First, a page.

Martini Rox: 8 rap rulesWritten by Martini Rox | | firstname.lastname@example.org
What makes a good rapper? I’ve come up with my own list, but feel free to add your own rules or omit and replace. They are based on my experience in the music business interviewing artists on all levels and recognizing what helped or hindered each of their careers.
No. 1: Read everything! Read history and follow current events so you know what you’re talking about and what other people are saying about you. Don’t go over the top, but find a way to relate it to your life.
No. 2: Rap all the time — no breaks, ever! Listen to beats and say the first things that come to mind (this will help when freestyling) and reading and learning it makes it easier.
Any rapper worthy of being known by the masses has a history of having done so at some point before they “made it.” Practice makes perfect.
No. 3: Get your flow tight. You may have the rhymes, but now you need to perfect your flow. This can be hard, considering you more than likely have been influenced by your favorite rappers. Should you mirror any of those greats, it can turn off potential fans who may like what you say, but not how you say it.
Listeners are looking for something unique yet familiar; it’s up to you to determine just how new and how familiar you’ll be. For example, rapper Future is undeniably the new T-Pain, but what he’s doing is not necessarily better, but different.
No. 4: Educate yourself on the business. Most people become rappers because they want to make money and create a better life for themselves. Anytime you decide to embark on a business venture you should know everything there is to know about the industry and business.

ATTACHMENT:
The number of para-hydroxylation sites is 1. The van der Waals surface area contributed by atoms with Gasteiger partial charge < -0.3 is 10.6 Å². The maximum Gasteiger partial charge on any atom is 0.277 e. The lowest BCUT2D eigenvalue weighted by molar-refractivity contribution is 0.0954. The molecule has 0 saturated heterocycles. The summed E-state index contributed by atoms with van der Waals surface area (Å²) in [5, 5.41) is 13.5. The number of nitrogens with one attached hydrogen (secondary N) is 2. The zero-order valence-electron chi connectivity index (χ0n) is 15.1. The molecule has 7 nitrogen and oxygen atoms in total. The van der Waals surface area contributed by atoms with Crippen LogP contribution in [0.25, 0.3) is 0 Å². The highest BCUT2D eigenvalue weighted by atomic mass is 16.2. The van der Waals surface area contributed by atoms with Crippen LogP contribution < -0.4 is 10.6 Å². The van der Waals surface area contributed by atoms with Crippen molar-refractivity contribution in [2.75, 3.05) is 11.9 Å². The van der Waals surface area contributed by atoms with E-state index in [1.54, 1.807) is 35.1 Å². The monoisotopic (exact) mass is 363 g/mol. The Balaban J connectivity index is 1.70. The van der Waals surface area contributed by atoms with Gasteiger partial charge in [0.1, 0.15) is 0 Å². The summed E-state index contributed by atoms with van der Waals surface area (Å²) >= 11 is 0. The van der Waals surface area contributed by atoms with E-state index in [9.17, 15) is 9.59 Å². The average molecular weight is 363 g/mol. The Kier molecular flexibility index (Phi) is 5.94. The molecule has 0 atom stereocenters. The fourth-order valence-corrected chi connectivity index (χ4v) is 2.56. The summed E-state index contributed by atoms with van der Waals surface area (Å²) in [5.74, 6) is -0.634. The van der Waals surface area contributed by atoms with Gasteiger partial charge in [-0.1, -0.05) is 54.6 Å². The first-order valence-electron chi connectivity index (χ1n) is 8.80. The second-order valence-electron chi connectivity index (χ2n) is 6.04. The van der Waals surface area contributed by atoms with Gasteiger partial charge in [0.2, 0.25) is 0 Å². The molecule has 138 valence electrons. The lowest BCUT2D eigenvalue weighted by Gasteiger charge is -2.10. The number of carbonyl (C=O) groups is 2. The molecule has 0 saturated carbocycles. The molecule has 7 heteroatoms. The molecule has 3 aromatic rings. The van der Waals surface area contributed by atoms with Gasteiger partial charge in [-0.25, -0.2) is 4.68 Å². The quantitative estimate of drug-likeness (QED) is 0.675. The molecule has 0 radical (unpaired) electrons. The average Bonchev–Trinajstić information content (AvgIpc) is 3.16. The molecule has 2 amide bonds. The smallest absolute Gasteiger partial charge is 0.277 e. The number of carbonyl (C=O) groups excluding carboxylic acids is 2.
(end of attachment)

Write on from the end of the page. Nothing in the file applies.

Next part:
Some artists think along the lines of “I’ll just make good music and hire someone to handle the rest.” Bad idea. This leaves the artist to believe whatever someone who claims to know what they’re talking about tells them.
Study the artists with longevity by reading old articles and following current news about them. It’s a great way to gain insight on strategies and patterns you’ll notice they all followed and repeated.
No. 5: Find your audience. Decide if you are a commercial artist or a grassroots artist. This is very important as it pertains to rule No. 6. You must know who’s who in whichever category you decide. Many artists are barking up the wrong tree when it comes to whom to approach and what they can and cannot do to help you.
No. 6: Network. Find professionals in your category, whether you are commercial (for major TV and radio) or grassroots (underground or college and satellite radio).
No. 7: Utilize social networks. This is important for any artist, not just aspiring ones.
Joining networks gives your budding fan base a place to visit, obtain news about you and possibly hear more of your music. This is crucial in face to face networking, because the professionals you are talking to can see how serious you are based on how up-to-date you keep your social network with information about your latest endeavors and accomplishments.
No. 8: Put business before pleasure. Many times I have seen this rule broken and the effects can ruin careers.
Artists who showed up sober for interviews with me or my fellow radio jocks have been the most successful.
Perception is key. Image is everything, and when you meet other professionals you should be professional as well.
These are the people who take your career to the next level through recommendations and referrals for other interviews, shows or label deals.
This is your business, and if you are not serious enough to be present and in the moment, there is no reason for anyone to put their reputation on the line to help you go further.
Remember, look and play the part. Your fans invest in you based on what you project and put out there.
As we continue on …